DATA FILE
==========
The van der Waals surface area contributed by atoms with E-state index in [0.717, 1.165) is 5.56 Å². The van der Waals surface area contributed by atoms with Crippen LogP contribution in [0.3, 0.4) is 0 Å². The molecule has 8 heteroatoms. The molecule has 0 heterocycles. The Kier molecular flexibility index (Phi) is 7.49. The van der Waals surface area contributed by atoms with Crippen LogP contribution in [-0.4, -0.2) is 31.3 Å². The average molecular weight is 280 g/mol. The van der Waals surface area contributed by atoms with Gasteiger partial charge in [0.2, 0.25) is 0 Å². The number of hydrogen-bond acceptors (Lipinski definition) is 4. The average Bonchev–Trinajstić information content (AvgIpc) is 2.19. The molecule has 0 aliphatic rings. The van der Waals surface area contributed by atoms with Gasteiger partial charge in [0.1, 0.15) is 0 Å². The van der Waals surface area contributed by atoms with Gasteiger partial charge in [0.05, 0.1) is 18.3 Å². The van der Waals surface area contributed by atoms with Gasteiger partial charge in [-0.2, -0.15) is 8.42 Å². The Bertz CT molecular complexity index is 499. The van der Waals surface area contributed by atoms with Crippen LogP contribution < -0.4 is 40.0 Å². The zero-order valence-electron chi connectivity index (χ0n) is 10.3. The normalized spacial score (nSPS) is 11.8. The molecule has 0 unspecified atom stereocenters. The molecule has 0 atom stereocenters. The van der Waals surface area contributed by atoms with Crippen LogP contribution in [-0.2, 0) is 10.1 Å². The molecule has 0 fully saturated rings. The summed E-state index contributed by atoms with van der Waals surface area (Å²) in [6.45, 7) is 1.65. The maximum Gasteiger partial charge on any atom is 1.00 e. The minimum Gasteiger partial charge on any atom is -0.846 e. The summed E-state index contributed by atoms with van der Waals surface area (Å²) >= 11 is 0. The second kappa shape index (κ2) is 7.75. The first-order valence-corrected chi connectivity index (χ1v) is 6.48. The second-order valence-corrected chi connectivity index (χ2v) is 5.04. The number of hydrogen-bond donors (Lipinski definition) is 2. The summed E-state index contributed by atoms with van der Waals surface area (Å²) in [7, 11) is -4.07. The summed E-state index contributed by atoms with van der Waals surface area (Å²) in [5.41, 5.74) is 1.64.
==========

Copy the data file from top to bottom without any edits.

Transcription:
The van der Waals surface area contributed by atoms with E-state index in [0.717, 1.165) is 5.56 Å². The van der Waals surface area contributed by atoms with Crippen LogP contribution in [0.3, 0.4) is 0 Å². The molecule has 8 heteroatoms. The molecule has 0 heterocycles. The Kier molecular flexibility index (Phi) is 7.49. The van der Waals surface area contributed by atoms with Crippen LogP contribution in [-0.4, -0.2) is 31.3 Å². The average molecular weight is 280 g/mol. The van der Waals surface area contributed by atoms with Gasteiger partial charge in [0.2, 0.25) is 0 Å². The number of hydrogen-bond acceptors (Lipinski definition) is 4. The average Bonchev–Trinajstić information content (AvgIpc) is 2.19. The molecule has 0 aliphatic rings. The van der Waals surface area contributed by atoms with Gasteiger partial charge in [0.1, 0.15) is 0 Å². The van der Waals surface area contributed by atoms with Gasteiger partial charge in [0.05, 0.1) is 18.3 Å². The van der Waals surface area contributed by atoms with Gasteiger partial charge in [-0.2, -0.15) is 8.42 Å². The Bertz CT molecular complexity index is 499. The van der Waals surface area contributed by atoms with Crippen LogP contribution < -0.4 is 40.0 Å². The zero-order valence-electron chi connectivity index (χ0n) is 10.3. The normalized spacial score (nSPS) is 11.8. The molecule has 0 unspecified atom stereocenters. The molecule has 0 atom stereocenters. The van der Waals surface area contributed by atoms with Crippen LogP contribution in [-0.2, 0) is 10.1 Å². The molecule has 0 fully saturated rings. The summed E-state index contributed by atoms with van der Waals surface area (Å²) in [6.45, 7) is 1.65. The maximum Gasteiger partial charge on any atom is 1.00 e. The minimum Gasteiger partial charge on any atom is -0.846 e. The summed E-state index contributed by atoms with van der Waals surface area (Å²) >= 11 is 0. The second kappa shape index (κ2) is 7.75. The first-order valence-corrected chi connectivity index (χ1v) is 6.48. The second-order valence-corrected chi connectivity index (χ2v) is 5.04. The number of hydrogen-bond donors (Lipinski definition) is 2. The summed E-state index contributed by atoms with van der Waals surface area (Å²) in [7, 11) is -4.07. The summed E-state index contributed by atoms with van der Waals surface area (Å²) in [5.41, 5.74) is 1.64.